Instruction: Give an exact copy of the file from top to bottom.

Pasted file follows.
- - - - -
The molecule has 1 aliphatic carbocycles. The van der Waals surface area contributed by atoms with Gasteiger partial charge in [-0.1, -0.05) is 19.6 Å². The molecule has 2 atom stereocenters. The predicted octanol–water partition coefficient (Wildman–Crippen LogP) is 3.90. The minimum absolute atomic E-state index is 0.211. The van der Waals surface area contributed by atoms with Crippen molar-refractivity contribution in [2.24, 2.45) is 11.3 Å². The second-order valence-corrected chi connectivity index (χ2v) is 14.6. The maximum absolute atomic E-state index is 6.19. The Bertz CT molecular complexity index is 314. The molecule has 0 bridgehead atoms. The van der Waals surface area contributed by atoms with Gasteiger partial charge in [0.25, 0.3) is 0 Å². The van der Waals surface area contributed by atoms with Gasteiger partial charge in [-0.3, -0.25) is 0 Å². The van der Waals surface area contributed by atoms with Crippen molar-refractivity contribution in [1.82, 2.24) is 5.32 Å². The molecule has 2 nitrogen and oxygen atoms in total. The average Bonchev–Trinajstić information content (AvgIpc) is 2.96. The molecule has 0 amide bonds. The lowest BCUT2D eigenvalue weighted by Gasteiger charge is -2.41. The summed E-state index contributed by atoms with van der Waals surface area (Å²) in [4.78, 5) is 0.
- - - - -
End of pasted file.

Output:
The molecule has 1 aliphatic carbocycles. The van der Waals surface area contributed by atoms with Gasteiger partial charge in [-0.1, -0.05) is 19.6 Å². The molecule has 2 atom stereocenters. The predicted octanol–water partition coefficient (Wildman–Crippen LogP) is 3.90. The minimum absolute atomic E-state index is 0.211. The van der Waals surface area contributed by atoms with Crippen molar-refractivity contribution in [2.24, 2.45) is 11.3 Å². The second-order valence-corrected chi connectivity index (χ2v) is 14.6. The maximum absolute atomic E-state index is 6.19. The Bertz CT molecular complexity index is 314. The molecule has 0 bridgehead atoms. The van der Waals surface area contributed by atoms with Gasteiger partial charge in [0.25, 0.3) is 0 Å². The van der Waals surface area contributed by atoms with Gasteiger partial charge in [-0.3, -0.25) is 0 Å². The van der Waals surface area contributed by atoms with Crippen molar-refractivity contribution in [1.82, 2.24) is 5.32 Å². The molecule has 2 nitrogen and oxygen atoms in total. The average Bonchev–Trinajstić information content (AvgIpc) is 2.96. The molecule has 0 amide bonds. The lowest BCUT2D eigenvalue weighted by Gasteiger charge is -2.41. The summed E-state index contributed by atoms with van der Waals surface area (Å²) in [4.78, 5) is 0.